Out of Melbourne, Australia, Nearly Oratario–aka Simon Lam–recently released his sophomore EP Tin. Tin is a refreshing combination of melancholic singer-songwriter and the avant garde. Nearly Oratario’s unique instrumentation and modest vocals create an emotive album that is both soothing and utterly enthralling.
Nearly Oratario does not truly sound exactly like anything, yet The Dirty Projectors and Sufjan Stevens do come to mind. All three artists have created sounds very much their own; in a sense, that ties them together. I also think that Simon Lam’s voice is a softer version of David Longstreth’s, The Dirty Projectors’ lead singer. Similarly, the avant garde nature of Tin is comparable to Sufjan Steven’s later experimental work.
Nearly Oratario uses different looping techniques to arrive at the album’s sound. Lam anchors each song with a primary instrument like the piano (“I Would Not,” “Devonport”) along with the guitar (“Veracity”) and keyboard (“Tin,” “Occlude”) and then builds and loops on top of it. The looping includes other instruments, random sounds through the use of an electronic launchpad, and vocals. All of these layers come together to create a sound that gives you new discoveries at each listen. Tin is a multi-layered onion, but what do we find when we peel back the layers?
When we peel back the layers in Tin, we find melancholy. The last track, “Devonport,” is the most peeled-back song off the album, with Lam primarily using a piano and his voice as instruments. The tonal qualities of Lam’s voice are a little like what happens when you talk after having cried for a bit. Yet I wouldn’t call his voice whiny; it’s way too beautiful for that. The track’s slow pace, raw use of the piano, and emotional lyrics soldify the somber sound of the song. Over and over, “It burns,” repeats throughout the track. The song then comes toward an end with an array of eerie vocals and closes on the piano.
Tin’s soothing, emotive sound and interesting instrumentation come together to create an EP I could forever listen to on repeat.–Krisann Janowitz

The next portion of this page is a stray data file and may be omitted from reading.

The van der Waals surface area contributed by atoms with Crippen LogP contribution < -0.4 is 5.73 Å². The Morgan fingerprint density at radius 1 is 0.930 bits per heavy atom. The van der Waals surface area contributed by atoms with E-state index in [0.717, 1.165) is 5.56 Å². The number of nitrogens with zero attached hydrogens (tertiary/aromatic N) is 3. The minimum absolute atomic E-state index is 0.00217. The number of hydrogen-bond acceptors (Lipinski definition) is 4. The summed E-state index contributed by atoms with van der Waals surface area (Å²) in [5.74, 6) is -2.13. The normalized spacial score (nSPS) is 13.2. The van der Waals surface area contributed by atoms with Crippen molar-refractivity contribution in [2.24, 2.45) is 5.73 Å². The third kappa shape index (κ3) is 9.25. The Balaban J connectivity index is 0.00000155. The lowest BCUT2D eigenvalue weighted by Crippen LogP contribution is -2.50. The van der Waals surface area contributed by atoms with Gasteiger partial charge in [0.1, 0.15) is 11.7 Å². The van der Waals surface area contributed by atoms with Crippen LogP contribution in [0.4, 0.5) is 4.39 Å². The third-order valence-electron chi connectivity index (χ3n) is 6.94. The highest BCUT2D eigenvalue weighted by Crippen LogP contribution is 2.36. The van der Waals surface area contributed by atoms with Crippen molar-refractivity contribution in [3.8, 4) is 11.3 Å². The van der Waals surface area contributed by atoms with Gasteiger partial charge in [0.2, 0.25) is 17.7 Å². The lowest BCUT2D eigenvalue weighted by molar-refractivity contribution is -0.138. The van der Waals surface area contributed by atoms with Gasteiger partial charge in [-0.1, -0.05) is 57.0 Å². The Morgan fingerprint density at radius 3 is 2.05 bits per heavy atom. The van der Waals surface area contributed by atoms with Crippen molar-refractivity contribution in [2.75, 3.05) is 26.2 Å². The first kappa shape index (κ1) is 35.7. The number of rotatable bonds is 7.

Colorfeels‘ Syzygy is pretty much a primer of indie rock circa 2011: Grizzly Bear’s rustic qualities (“Pretty Walk,” “Be There”), Fleet Foxes’ harmonies (“Mirrored Walls”), Vampire Weekend’s triumphant afro-beat rhythms and textures (“Unplanned Holiday”), alt-country (“Fun Machine”), Bishop Allen’s quirky enthusiasm (the clarinet in “Fun Machine”), Generationals’ perky bass contributions (everywhere) and The Dirty Projectors’ free-flowing song styles (everywhere again). Thankfully, the band eschewed the currently en vogue garage rock recording style for an immaculately clear one.
It’s this pristine engineering that saves this from being a pastiche; even if you’ve heard all of these sounds before, they sound incredibly gorgeous coming from Colorfeels. The clarinet and piano on “Be There” may call up notions of everyone from Wilco to the Beatles, but the sound is so striking that you may not care (or even really notice). This is true of almost every tune — with the exception of “Zenzizenzizenzic,” whose shameless Muse appropriation feels totally out of place. I really enjoyed Syzygy on my first listen, but several minutes later I couldn’t remember anything about it except that I wanted to hear those pretty songs again. And they are very pretty.
After a half-dozen listens with the same ending thoughts (which is saying something — this debut is an hour long), I realized that Colorfeels has no signature. This album is gorgeous and almost infinitely malleable, but there’s not a single thing that screams COLORFEELS WAS HERE!
It should be noted that there aren’t any gimmicks to make it look like the band has a stamp (see aforementioned garage rock). For this they should be lauded; they are not hiding anything. They are what they are, and they let you hear that. That is admirable.
Syzygy is a mesmerizing indie-rock album that wears a lot of masks. Whether or not this was the intent is something only the members of Colorfeels can say. But I would love to see a group of instrumentalists and songwriters this talented explore one area of songwriting more thoroughly and place their stamp on music. It’s comforting and familiar, but there’s more to music than that.
Stephen Carradini and friends write reviews of instrumental music. We write about those trying to make the next step in their careers and established artists.